Monday, March 28, 2016

The Rules of Death In Blackbirds by Chuck Wendig | Spoilers!

Yesterday, I've talked to you about the book Blackbirds, but I had to make an extra post just to discuss the concept of death in it - because I still don't fully understand it. 

You see, Miriam sees how you're going to die. Throughout the book she sees countless future deaths, always insisting they can't be changed because of one incident where she took the active approach (instead of just telling people that they're going to die which, let's be honest, who's going to believe the crazy chick telling them that in seven years and three days they're going to be run over by a car?) and failed spectacularly.

Since that moment, she firmly believes that death can't be stopped, and she's just a spectator of it. She stops trying, and even starts to profit off the deaths she sees.

But at the end of the novel, she discovers that to stop death SPOILERS!
 one needs to give him another life in exchange.

Now this makes no sense to me.

Miriam killed Hairless Fucker (Miriam's pet name for him. Actually easier to say than his real name) to save Luis's life. This supposedly evens the scales and it's why it was allowed - a life for a life and all that shizzles.


In Miriam's vision of HF's death, she saw him seven years into the future, and he went down killing two other people with him (in a very grotesque and cartoonist way, too). So by killing him, Miriam has thwarted not just Luis's death - but at least other two deaths. Probably more because HF is a serial killer and a drug dealer (so he's got od's on his conscious as well).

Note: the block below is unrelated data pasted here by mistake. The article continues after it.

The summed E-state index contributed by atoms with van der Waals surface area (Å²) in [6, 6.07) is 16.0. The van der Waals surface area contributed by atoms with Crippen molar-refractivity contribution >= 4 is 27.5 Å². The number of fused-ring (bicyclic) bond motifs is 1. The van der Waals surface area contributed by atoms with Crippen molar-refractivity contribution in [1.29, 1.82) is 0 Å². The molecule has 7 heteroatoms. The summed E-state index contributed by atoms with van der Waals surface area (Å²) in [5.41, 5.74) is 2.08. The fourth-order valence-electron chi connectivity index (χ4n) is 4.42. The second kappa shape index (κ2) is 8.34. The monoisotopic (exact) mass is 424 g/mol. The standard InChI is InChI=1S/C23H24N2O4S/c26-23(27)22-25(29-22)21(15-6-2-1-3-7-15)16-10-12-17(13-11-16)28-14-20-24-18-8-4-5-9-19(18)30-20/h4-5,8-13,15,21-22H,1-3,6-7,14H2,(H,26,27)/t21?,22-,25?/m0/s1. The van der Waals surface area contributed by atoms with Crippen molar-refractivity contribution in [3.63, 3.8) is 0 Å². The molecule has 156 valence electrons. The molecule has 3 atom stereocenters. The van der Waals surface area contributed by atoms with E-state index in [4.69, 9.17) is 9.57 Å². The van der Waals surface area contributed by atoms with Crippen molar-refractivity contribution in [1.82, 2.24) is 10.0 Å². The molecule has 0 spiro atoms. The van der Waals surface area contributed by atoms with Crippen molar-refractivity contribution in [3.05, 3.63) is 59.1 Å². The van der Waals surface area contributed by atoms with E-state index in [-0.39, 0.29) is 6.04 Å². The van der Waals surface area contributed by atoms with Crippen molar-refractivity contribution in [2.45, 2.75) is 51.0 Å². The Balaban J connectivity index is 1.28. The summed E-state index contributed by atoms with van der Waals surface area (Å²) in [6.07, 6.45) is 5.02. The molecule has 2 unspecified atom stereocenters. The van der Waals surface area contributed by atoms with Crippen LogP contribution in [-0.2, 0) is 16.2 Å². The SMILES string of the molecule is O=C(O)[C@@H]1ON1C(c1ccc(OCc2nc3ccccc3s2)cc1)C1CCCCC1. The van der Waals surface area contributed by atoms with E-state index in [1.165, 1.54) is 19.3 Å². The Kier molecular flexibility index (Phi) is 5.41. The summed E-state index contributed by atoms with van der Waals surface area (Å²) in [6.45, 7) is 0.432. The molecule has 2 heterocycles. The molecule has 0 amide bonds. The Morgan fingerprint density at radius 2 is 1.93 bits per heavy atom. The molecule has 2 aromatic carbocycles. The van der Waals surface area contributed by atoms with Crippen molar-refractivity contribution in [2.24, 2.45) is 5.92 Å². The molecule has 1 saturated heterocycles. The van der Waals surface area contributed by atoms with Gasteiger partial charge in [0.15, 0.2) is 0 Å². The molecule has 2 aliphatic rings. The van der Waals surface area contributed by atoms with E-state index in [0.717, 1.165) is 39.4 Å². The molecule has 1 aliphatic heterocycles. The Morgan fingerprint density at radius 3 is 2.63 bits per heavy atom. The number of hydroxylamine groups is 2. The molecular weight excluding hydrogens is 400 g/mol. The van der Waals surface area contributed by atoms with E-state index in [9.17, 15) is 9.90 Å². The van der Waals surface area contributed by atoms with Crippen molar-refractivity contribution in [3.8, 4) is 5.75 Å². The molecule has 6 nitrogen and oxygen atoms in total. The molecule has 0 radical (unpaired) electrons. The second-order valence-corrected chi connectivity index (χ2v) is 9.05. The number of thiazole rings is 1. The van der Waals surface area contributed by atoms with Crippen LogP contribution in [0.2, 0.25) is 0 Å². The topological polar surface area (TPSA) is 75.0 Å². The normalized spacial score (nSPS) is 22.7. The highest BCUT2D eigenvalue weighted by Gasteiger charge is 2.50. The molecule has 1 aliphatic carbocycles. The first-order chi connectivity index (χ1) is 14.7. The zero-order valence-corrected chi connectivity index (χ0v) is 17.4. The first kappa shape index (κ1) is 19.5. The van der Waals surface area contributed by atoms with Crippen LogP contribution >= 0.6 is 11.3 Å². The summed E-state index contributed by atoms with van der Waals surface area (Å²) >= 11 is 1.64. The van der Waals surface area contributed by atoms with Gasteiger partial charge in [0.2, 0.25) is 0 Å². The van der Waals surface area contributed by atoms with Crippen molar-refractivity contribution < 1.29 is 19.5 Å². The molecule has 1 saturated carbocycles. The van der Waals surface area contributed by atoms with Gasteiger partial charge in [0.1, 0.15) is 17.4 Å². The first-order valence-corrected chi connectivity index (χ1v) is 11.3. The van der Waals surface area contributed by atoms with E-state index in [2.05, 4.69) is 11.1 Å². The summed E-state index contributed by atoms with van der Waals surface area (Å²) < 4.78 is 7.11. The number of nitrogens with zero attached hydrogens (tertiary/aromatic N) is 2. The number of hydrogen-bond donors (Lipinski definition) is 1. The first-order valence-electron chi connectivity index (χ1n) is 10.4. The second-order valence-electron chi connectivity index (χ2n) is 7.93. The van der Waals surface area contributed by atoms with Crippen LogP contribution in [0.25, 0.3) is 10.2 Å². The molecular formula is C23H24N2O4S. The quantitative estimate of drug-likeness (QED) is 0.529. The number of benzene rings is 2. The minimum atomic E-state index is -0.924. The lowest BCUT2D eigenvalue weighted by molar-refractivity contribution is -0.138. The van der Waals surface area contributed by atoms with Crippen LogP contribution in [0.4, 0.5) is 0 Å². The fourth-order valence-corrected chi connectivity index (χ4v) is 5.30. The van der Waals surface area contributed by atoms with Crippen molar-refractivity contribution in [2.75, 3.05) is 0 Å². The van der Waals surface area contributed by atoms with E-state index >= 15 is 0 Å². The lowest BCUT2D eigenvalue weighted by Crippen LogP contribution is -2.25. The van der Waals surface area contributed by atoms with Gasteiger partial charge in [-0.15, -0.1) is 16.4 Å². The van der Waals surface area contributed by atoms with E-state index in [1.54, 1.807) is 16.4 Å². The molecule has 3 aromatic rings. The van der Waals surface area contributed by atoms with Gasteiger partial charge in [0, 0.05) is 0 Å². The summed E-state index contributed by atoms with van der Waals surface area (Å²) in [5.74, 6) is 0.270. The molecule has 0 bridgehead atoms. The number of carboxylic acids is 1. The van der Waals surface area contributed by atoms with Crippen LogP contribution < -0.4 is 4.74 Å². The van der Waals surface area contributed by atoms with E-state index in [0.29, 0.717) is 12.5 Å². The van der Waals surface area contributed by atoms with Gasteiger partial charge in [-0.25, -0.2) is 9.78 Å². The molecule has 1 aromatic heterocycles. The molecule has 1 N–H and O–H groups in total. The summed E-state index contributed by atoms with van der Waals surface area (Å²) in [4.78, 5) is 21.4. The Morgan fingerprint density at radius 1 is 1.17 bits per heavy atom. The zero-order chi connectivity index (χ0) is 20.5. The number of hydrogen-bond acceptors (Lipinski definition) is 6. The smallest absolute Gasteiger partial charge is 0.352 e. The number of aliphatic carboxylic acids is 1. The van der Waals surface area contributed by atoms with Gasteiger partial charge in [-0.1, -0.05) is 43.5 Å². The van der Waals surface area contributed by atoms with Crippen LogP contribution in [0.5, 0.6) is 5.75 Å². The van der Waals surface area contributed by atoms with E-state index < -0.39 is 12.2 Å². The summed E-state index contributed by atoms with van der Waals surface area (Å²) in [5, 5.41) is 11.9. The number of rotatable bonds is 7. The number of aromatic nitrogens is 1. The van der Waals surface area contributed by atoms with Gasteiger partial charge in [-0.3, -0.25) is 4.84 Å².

By killing HF, she's caused a massive disturbance in fate's plans. There is no way in hell the balance is kept after that. Now, this is okay. Life isn't fair, so why should death be? It would actually be far more realistic if this is the case. Like how often in books, a character saves one person only to lose three.


But this book trying to "explain" this rule because of the balance is complete BS. Now, either we find out more about this and how it's not this straightforward as the ending would like you to believe, or I would be sourly disappointed.

Aside for that, I just didn't understand what made Miriam so certain she couldn't stop death. There is a scene in the book where a young man is killed by a fall down the stairs. It would have been very easy to prevent. All you had to do was go with him. Or tell him to watch his steps down the stairs as he already known her ability. Say something.

The book failed spectacularly  to convince me Miriam couldn't have stopped countless of deaths from happening. Just because she failed with one kid, she gives up. And then plays the "it is what it is" card to cop-out of trying again.

Have you read this book? What is your take on the fate/death system in this world?

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